Eating out is the most difficult part of living with celiac disease. Once you have been diagnosed with this chronic illness, eating out is forever changed. It will never be the same as it once was. This is an, unfortunate, stark reality check for those living with celiac. It sounds harsh, I know. But, it is true. There is no spontaneity with eating out anymore.
But, this doesn’t mean that you can’t eat out. You just need to change your expectations and learn a new way to dine out. It can still be enjoyable (if you let it) but it will take effort to ensure it’s as safe as it can be.
The question to ask yourself is this “Are you going to let this bring you down or are you going to rise to the challenge?”
I have celiac disease and I can tell you, I have had my fair share of pitty parties. I’ve had GF food brought to me and, upon, extra questioning, it was indeed not GF and I was left to eat nothing while everyone else enjoyed their dinners. I’ve had to eat pretty close to burnt food when my food was left in the oven too long and there was nothing else to eat and I was starving.
Point being, celiac can suck sometimes. I know you guys get that. But, I try not to let it get the better of me. I know it can be hard. But, there are much worse conditions to have. Being able to mostly manage this disease with food is a blessing in disguise, as difficult as it can be at times (don’t scream at me for saying this!). That’s not to say that we don’t need additional treatments to help control celiac disease, as we most definitely do, but food will always play a starring role in managing our illness.
So, if you are at the place in your diagnosis where you feel you are at the place to venture outside your home to eat out, this post may have some helpful starting points for you.
Top 3 Tips For Eating Out at Restaurants:
- Download eating out resources. There are three great resources I recommend getting in Canada
- Gluten Free Finder: This is the gluten free food program endorsed by the Canadian Celiac Association that teaches restaurants how to serve individuals with celiac disease appropriately. You can search for restaurants that have gone through the verification process by visiting the website.
- Find Me Gluten Free: This is an iphone app that you can apply filters to, to find gluten free friendly restaurants for those with celiac disease.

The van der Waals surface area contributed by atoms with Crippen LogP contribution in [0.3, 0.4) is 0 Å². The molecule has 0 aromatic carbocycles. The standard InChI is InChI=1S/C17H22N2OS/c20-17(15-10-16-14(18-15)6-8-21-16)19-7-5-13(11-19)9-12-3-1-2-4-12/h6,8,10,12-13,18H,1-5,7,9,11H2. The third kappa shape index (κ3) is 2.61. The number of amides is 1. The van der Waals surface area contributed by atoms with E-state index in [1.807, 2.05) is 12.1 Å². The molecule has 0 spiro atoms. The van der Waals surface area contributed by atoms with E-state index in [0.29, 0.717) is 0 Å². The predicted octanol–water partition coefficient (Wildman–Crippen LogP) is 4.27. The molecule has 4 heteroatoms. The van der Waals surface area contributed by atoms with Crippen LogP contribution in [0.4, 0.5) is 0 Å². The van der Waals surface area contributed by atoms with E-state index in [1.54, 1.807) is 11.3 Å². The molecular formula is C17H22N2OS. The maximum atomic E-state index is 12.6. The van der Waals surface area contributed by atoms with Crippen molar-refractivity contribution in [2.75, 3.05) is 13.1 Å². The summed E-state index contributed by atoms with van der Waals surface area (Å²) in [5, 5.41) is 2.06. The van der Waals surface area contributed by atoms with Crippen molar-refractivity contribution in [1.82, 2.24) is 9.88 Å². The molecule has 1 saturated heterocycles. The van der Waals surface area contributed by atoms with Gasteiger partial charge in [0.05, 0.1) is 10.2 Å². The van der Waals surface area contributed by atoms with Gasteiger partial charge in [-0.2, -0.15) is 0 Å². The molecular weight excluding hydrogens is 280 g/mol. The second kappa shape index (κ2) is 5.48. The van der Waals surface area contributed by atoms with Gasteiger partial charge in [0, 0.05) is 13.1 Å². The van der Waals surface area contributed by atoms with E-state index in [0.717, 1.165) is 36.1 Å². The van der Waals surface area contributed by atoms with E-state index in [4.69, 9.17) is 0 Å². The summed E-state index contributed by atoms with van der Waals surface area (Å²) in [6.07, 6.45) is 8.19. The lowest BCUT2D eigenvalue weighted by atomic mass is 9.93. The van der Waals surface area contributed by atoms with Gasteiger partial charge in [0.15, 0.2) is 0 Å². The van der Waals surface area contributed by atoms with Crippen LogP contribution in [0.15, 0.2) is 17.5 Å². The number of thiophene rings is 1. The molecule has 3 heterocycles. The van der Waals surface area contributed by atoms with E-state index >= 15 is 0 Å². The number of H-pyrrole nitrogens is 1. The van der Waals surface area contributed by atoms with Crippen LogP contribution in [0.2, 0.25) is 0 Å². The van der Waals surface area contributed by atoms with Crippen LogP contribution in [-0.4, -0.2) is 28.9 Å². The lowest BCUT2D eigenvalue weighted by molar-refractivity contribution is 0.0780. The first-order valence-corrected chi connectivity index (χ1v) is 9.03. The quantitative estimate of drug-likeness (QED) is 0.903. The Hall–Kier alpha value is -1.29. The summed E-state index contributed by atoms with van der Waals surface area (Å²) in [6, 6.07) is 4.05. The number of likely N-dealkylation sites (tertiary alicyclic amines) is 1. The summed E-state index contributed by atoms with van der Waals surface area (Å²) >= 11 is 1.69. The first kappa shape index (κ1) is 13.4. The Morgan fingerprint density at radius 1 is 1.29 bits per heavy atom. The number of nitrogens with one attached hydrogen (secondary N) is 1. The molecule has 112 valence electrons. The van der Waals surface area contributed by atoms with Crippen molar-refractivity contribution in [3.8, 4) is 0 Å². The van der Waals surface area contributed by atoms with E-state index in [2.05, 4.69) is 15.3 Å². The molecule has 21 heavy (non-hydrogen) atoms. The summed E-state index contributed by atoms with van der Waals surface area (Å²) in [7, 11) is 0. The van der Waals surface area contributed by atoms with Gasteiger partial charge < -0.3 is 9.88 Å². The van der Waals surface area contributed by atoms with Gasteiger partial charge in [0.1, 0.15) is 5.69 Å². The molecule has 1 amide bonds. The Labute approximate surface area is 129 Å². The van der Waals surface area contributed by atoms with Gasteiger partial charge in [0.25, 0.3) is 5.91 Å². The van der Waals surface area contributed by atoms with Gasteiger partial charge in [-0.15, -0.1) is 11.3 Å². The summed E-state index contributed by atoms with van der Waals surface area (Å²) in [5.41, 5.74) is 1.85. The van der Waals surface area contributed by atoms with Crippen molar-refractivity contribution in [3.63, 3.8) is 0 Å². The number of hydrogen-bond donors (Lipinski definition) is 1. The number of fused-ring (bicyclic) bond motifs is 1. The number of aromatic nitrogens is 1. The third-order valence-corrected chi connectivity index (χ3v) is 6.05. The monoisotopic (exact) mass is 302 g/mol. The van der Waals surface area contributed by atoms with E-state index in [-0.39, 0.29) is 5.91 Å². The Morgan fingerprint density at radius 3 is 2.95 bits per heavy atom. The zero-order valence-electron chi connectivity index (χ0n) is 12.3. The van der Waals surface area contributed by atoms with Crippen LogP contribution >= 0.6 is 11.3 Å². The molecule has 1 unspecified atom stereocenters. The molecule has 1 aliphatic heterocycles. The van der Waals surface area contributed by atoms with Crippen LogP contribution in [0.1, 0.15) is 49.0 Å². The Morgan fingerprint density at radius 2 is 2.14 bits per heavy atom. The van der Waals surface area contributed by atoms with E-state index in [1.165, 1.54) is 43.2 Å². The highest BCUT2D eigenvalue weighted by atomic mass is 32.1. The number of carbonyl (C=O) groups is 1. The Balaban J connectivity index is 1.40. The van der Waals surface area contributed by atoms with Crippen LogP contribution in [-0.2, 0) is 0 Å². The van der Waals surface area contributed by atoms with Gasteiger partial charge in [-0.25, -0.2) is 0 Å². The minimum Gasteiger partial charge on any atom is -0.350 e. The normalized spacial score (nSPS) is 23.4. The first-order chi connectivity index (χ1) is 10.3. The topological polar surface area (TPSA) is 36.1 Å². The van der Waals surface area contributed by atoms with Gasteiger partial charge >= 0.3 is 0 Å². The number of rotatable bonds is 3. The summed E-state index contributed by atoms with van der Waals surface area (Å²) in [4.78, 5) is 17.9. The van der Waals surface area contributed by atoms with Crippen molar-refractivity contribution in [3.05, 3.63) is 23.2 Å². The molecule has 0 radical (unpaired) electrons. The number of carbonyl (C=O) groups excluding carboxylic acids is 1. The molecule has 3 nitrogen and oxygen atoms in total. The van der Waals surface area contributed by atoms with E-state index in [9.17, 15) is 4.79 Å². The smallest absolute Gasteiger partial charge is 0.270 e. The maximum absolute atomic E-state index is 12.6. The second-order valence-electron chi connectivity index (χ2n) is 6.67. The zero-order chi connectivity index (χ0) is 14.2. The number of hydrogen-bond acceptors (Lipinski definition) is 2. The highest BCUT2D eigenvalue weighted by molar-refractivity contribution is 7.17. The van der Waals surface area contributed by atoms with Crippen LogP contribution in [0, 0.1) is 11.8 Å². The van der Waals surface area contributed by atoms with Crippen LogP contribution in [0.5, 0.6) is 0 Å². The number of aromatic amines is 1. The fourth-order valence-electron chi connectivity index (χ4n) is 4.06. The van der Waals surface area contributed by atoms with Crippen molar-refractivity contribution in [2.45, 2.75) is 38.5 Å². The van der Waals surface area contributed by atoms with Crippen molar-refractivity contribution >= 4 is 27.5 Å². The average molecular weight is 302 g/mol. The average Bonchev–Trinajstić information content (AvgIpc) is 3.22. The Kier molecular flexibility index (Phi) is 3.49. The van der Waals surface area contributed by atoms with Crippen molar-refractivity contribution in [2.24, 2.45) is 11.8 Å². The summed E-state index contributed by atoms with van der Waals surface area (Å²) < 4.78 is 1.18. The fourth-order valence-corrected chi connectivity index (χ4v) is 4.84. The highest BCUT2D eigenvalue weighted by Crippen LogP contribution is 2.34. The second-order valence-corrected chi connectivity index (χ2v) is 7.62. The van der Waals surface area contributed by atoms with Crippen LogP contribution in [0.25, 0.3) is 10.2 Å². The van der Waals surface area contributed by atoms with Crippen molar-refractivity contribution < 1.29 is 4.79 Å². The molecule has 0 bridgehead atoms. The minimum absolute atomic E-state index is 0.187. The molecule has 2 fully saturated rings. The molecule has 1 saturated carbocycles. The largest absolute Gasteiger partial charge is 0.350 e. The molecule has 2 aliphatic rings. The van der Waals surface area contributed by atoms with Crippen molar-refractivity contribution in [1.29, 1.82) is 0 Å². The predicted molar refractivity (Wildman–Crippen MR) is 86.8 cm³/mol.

- I suggest using the filter for “Celiac” and then reading the reviews. I, typically, will only choose restaurants that have 95-100 percent reviews for those with celiac disease.
BC specific resources: Considering I am from BC, I had to include some great resources for BC.
- Honeycomb app. You can input filters for this one as well that includes celiac safe protocols for food prep.
- Celiac Scene. This is a website which has many gluten free restaurant recommendations that would be safer choices for those with celiac disease.
2. Call the establishment you are thinking of eating at, at either 10am or 3pm to ensure it is not busy and they have the time to answer your questions, thoroughly. Ask to speak to the manager and ask the following:
- “I have celiac disease and I am thinking of dining at your establishment. Do you have a gluten free menu?”
- “What do you do to prevent cross contamination in the kitchen?”
Listen to your gut reaction here. You are looking for some of the following responses:
- They use separate equipment or wash equipment before making a gluten free meal for someone with celiac disease
- They use new ingredients from the back to prepare your meal
- They have an allergen binder to make it easy for staff to identify allergens (gluten is often included in these, not just wheat)
- They wash hands or change gloves prior to preparing a meal for someone with celiac disease
- They make your order in a separate part of the kitchen
- They have a 100 percent gluten free deep fryer
- They have a separate gluten free toaster or toast GF bread on a clean pan or in the oven
- They have a clean gluten free grill for grilling protein sources
- They have a GF menu or can easily adapt some menu items to be GF
3. Go online and look at their menu. Choose what you think you may order and identify any potential gluten concerns and cross contamination concerns. Bring these concerns up by either calling ahead and talking to the chef to ensure they can accommodate.
The biggest tip I have: The GF menu is a STARTING point to narrow down your choices. It does not make the item inherently safe. Questions should still be asked to ensure the item does contain obvious sources of gluten and to reduce chance of cross contamination.
You can download a resource below where I describe the questions you want to ask to decrease the risk of cross contamination in 5 common dishes offered in restaurants.
Get the Handout “Questions to Ask To Reduce Risk of Cross Contamination in Common Menu Items”